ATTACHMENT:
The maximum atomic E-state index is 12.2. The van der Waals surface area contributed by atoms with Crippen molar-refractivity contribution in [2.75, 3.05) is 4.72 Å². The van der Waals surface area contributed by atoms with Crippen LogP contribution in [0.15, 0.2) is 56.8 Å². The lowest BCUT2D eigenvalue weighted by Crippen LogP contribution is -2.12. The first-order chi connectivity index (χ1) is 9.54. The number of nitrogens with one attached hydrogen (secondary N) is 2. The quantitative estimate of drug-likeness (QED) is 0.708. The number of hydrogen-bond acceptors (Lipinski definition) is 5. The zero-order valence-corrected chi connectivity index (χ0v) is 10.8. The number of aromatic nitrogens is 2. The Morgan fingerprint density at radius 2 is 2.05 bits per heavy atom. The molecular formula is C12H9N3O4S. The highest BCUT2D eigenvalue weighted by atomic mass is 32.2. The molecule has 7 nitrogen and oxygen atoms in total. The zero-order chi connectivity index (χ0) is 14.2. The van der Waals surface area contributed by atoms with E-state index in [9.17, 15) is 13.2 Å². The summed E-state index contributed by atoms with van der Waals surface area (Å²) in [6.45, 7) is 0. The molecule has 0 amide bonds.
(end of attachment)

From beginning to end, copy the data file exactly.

The maximum atomic E-state index is 12.2. The van der Waals surface area contributed by atoms with Crippen molar-refractivity contribution in [2.75, 3.05) is 4.72 Å². The van der Waals surface area contributed by atoms with Crippen LogP contribution in [0.15, 0.2) is 56.8 Å². The lowest BCUT2D eigenvalue weighted by Crippen LogP contribution is -2.12. The first-order chi connectivity index (χ1) is 9.54. The number of nitrogens with one attached hydrogen (secondary N) is 2. The quantitative estimate of drug-likeness (QED) is 0.708. The number of hydrogen-bond acceptors (Lipinski definition) is 5. The zero-order valence-corrected chi connectivity index (χ0v) is 10.8. The number of aromatic nitrogens is 2. The Morgan fingerprint density at radius 2 is 2.05 bits per heavy atom. The molecular formula is C12H9N3O4S. The highest BCUT2D eigenvalue weighted by atomic mass is 32.2. The molecule has 7 nitrogen and oxygen atoms in total. The zero-order chi connectivity index (χ0) is 14.2. The van der Waals surface area contributed by atoms with E-state index in [9.17, 15) is 13.2 Å². The summed E-state index contributed by atoms with van der Waals surface area (Å²) in [6.45, 7) is 0. The molecule has 0 amide bonds.